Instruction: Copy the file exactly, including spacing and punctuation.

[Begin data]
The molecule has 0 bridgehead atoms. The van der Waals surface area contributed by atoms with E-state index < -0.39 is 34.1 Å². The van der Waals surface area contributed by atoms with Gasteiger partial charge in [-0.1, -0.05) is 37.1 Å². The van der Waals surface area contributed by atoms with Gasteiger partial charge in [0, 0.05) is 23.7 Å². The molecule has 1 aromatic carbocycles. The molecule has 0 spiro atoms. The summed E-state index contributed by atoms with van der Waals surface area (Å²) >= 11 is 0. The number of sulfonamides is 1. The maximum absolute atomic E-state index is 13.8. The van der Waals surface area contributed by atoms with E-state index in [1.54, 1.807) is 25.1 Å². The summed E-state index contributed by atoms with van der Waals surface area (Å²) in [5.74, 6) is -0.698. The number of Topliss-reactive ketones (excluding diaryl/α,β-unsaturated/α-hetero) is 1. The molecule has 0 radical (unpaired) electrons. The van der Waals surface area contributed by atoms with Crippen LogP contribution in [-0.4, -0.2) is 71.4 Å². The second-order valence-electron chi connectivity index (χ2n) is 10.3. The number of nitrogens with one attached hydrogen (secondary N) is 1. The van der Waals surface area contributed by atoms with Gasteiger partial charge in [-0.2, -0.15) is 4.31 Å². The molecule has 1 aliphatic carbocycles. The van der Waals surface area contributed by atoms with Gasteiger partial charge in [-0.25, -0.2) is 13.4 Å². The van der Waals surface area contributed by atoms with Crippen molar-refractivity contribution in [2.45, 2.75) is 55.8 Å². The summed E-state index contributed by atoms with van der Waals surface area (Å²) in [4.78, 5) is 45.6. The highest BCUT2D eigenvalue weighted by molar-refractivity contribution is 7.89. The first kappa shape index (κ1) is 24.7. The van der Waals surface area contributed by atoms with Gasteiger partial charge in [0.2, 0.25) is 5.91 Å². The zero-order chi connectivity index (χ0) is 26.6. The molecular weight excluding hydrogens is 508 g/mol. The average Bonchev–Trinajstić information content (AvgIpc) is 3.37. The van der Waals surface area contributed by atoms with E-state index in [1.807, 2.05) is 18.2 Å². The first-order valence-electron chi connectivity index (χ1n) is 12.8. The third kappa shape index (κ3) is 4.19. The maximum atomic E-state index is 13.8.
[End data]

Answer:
The molecule has 0 bridgehead atoms. The van der Waals surface area contributed by atoms with E-state index < -0.39 is 34.1 Å². The van der Waals surface area contributed by atoms with Gasteiger partial charge in [-0.1, -0.05) is 37.1 Å². The van der Waals surface area contributed by atoms with Gasteiger partial charge in [0, 0.05) is 23.7 Å². The molecule has 1 aromatic carbocycles. The molecule has 0 spiro atoms. The summed E-state index contributed by atoms with van der Waals surface area (Å²) >= 11 is 0. The number of sulfonamides is 1. The maximum absolute atomic E-state index is 13.8. The van der Waals surface area contributed by atoms with E-state index in [1.54, 1.807) is 25.1 Å². The summed E-state index contributed by atoms with van der Waals surface area (Å²) in [5.74, 6) is -0.698. The number of Topliss-reactive ketones (excluding diaryl/α,β-unsaturated/α-hetero) is 1. The molecule has 0 radical (unpaired) electrons. The van der Waals surface area contributed by atoms with Crippen LogP contribution in [-0.4, -0.2) is 71.4 Å². The second-order valence-electron chi connectivity index (χ2n) is 10.3. The number of nitrogens with one attached hydrogen (secondary N) is 1. The van der Waals surface area contributed by atoms with Gasteiger partial charge in [-0.2, -0.15) is 4.31 Å². The molecule has 1 aliphatic carbocycles. The van der Waals surface area contributed by atoms with Gasteiger partial charge in [-0.25, -0.2) is 13.4 Å². The van der Waals surface area contributed by atoms with Crippen molar-refractivity contribution in [2.45, 2.75) is 55.8 Å². The summed E-state index contributed by atoms with van der Waals surface area (Å²) in [4.78, 5) is 45.6. The highest BCUT2D eigenvalue weighted by molar-refractivity contribution is 7.89. The first kappa shape index (κ1) is 24.7. The van der Waals surface area contributed by atoms with Gasteiger partial charge in [0.2, 0.25) is 5.91 Å². The zero-order chi connectivity index (χ0) is 26.6. The molecular weight excluding hydrogens is 508 g/mol. The average Bonchev–Trinajstić information content (AvgIpc) is 3.37. The van der Waals surface area contributed by atoms with E-state index in [1.807, 2.05) is 18.2 Å². The first-order valence-electron chi connectivity index (χ1n) is 12.8. The third kappa shape index (κ3) is 4.19. The maximum atomic E-state index is 13.8.